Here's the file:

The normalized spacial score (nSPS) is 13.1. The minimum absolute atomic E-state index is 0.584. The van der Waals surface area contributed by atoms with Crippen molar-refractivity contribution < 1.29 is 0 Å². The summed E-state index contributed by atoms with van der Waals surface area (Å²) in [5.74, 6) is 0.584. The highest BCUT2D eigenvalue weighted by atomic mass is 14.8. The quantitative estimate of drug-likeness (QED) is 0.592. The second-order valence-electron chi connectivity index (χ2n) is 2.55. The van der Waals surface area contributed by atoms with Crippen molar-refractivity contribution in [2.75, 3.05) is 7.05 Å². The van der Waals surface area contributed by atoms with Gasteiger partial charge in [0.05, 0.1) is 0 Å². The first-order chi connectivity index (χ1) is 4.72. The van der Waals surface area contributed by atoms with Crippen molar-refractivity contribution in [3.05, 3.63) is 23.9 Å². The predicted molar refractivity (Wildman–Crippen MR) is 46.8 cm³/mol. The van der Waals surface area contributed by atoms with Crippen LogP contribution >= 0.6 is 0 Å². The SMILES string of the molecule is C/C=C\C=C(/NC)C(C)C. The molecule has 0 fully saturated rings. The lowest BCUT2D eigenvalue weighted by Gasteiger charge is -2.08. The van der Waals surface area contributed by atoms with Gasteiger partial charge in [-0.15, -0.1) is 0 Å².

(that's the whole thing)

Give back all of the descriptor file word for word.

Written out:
The normalized spacial score (nSPS) is 13.1. The minimum absolute atomic E-state index is 0.584. The van der Waals surface area contributed by atoms with Crippen molar-refractivity contribution < 1.29 is 0 Å². The summed E-state index contributed by atoms with van der Waals surface area (Å²) in [5.74, 6) is 0.584. The highest BCUT2D eigenvalue weighted by atomic mass is 14.8. The quantitative estimate of drug-likeness (QED) is 0.592. The second-order valence-electron chi connectivity index (χ2n) is 2.55. The van der Waals surface area contributed by atoms with Crippen molar-refractivity contribution in [2.75, 3.05) is 7.05 Å². The van der Waals surface area contributed by atoms with Gasteiger partial charge in [0.05, 0.1) is 0 Å². The first-order chi connectivity index (χ1) is 4.72. The van der Waals surface area contributed by atoms with Crippen molar-refractivity contribution in [3.05, 3.63) is 23.9 Å². The predicted molar refractivity (Wildman–Crippen MR) is 46.8 cm³/mol. The van der Waals surface area contributed by atoms with Crippen LogP contribution >= 0.6 is 0 Å². The SMILES string of the molecule is C/C=C\C=C(/NC)C(C)C. The molecule has 0 fully saturated rings. The lowest BCUT2D eigenvalue weighted by Gasteiger charge is -2.08. The van der Waals surface area contributed by atoms with Gasteiger partial charge in [-0.15, -0.1) is 0 Å².